The Core Elements Of The Storybook Illustration Process

storybook illustration house and owl daytime sunrise children's book

Now that we have a better idea of which elements of your story you may want to illustrate, let’s talk about how to go about planning and crafting your storybook illustrations. 


You will want to start by considering the basic structure and format of your storybook. Is it a simple book designed to educate very young readers? Is it a longer story designed to be read by older children or perhaps read to younger children by an adult? Essentially, you will need to determine how much of a role the illustrations will play in telling the story. 

In the first example, a simple book aimed at teaching young readers the meaning of words or basic concepts, the illustrations may be just as important as the text itself, and you will likely have many illustrations broken up by short bursts of text. 

In the latter example, you are likely to have longer paragraphs or even pages of text, with finely detailed character or scene illustrations interspersed throughout to add visual context and interest to key elements of the story. 


Once you have an idea of the basic structure for your storybook you will need to determine what specific elements of your storybook will require illustrations, what each illustration should depict, the general purpose of each picture, and an outline mapping where each image will fit into the text.  

A storyboard is one of the easiest and most effective ways to organize your storybook illustration project. You can use a storyboard template and simply fill in the spaces with your content, or you can easily create one from scratch. The choice is yours. 

The key here is to make sure your storyboard contains all the details about how you want your storybook to look when it is complete. You will want to break down the elements of each page in granular detail including the text block for each page, the illustration to include, and design details like fonts, image sizes, and whether the text will be included in the illustration or appear in a text box outside of the picture. A detailed storyboard is vital to help your illustrator understand your unique vision for your storybook images.


So, now that you have an idea of the type of illustrations you need, how many, what each should depict, and where they will be placed, it is time to start sketching out some rough drafts of your pictures. These do not need to be highly-detailed professional illustrations at this stage. Your sketches simply need to convey enough information to act as a visual placeholder and guide for the final illustration.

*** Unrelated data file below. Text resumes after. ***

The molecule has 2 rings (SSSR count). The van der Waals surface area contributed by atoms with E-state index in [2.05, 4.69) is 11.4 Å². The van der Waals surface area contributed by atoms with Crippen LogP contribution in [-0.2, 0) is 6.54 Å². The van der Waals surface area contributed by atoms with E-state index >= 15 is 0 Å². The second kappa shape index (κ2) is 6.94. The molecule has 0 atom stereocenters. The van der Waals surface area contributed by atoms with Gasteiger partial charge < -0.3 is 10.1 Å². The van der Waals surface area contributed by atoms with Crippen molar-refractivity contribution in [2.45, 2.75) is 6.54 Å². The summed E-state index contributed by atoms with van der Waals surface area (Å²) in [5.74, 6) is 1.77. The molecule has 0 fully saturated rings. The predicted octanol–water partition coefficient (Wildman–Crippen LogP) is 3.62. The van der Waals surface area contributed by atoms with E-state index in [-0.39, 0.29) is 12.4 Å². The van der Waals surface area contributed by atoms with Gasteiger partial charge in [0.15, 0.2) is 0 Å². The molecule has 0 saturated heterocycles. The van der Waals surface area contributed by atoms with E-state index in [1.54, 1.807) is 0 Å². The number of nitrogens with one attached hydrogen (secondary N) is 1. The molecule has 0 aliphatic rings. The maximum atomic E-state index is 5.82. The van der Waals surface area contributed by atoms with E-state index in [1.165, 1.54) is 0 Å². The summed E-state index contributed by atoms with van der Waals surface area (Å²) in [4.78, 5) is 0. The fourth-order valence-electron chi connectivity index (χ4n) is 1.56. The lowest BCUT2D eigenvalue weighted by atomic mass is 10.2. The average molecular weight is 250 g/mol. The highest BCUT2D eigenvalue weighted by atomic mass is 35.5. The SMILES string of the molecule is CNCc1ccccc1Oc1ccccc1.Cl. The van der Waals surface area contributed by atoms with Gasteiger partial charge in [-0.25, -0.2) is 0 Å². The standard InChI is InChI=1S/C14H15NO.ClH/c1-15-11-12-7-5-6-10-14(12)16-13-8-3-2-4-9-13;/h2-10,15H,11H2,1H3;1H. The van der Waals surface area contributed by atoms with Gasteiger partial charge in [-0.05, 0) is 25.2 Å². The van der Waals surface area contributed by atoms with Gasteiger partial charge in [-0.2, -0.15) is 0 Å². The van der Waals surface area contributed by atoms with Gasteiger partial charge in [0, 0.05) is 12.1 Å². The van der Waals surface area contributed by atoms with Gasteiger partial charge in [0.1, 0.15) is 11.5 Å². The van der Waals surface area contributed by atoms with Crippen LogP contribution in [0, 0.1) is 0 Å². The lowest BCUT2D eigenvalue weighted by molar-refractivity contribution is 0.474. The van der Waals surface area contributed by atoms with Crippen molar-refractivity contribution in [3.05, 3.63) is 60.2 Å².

The Effortless Way To Illustrate Your Storybook

Cartoon Dinosaur Character Cute Vector Illustration. Pretty Childrens Book Hero Isolated On White Background

Alright, you have written your storybook, you have completed your storybook, and now you just need the illustrations to publish your work and start reaping the rewards of a job well done. That brings us to the final challenge. If you are like most writers, your illustration abilities fall somewhere in the aforementioned stick-figure drawing category. Don’t worry. You have a few options to get the illustrations you need. 

Big publishing houses and well-known writers often retain in-house illustration teams to provide the drawings and cover art for their storybooks. We are going to assume that you are not currently working with a major publisher and do not have the budget for your own personal illustrator. So, let’s move on to the other two options. 

You can browse freelance marketplaces and creative forums to find a freelance illustrator to complete your project. However, there are a couple of caveats to this method. The quality of the work produced can often vary greatly from artist to artist, and it can be difficult to vet artists on freelance sites making this option a bit of a gamble. 

Finally, you can opt to subscribe to a monthly creative service offering unlimited design and illustration services. Flocksy is one of the best options in this category for several reasons. Flocksy offers a full range of unlimited creative services, including custom storybook illustrations, all under one roof, and all for one monthly flat-rate subscription price. This means that not only can you get all of the illustrations you need for your storybook, but you can also get help with social media posts to promote your book, illustrators to design your cover art, and perhaps even a brand-new website to cater to all those adoring fans you are about to have. 

Creating Storybook Illustrations With Flocksy

Text Illustration Featuring the Words Once Upon a Time with a Carriage Beside it

Flocksy makes it easy to get all of the illustrations you need. Choose your subscription package, log in to your account, and start queuing up your storybook illustration and other creative projects. Use the user-friendly website menu to choose the Custom Illustrations category. Select Storybook Illustrations to start your first request. Flocksy’s intuitive project brief will guide you through providing all of the details that your illustrator will need to start your first illustration. 

That’s it! 

Simply, click submit, and in most cases, you will have your first completed illustration ready for your review in 24 to 48 hours or less. Every Flocksy subscription includes unlimited revisions. Your illustrator will work with you to fine-tune your illustration until you love the results. Start loading up your queue with all of your creative projects today. Flocksy’s talented artists will work through your projects one at a time and help you get your book from storyboard to ready for the publisher in no time.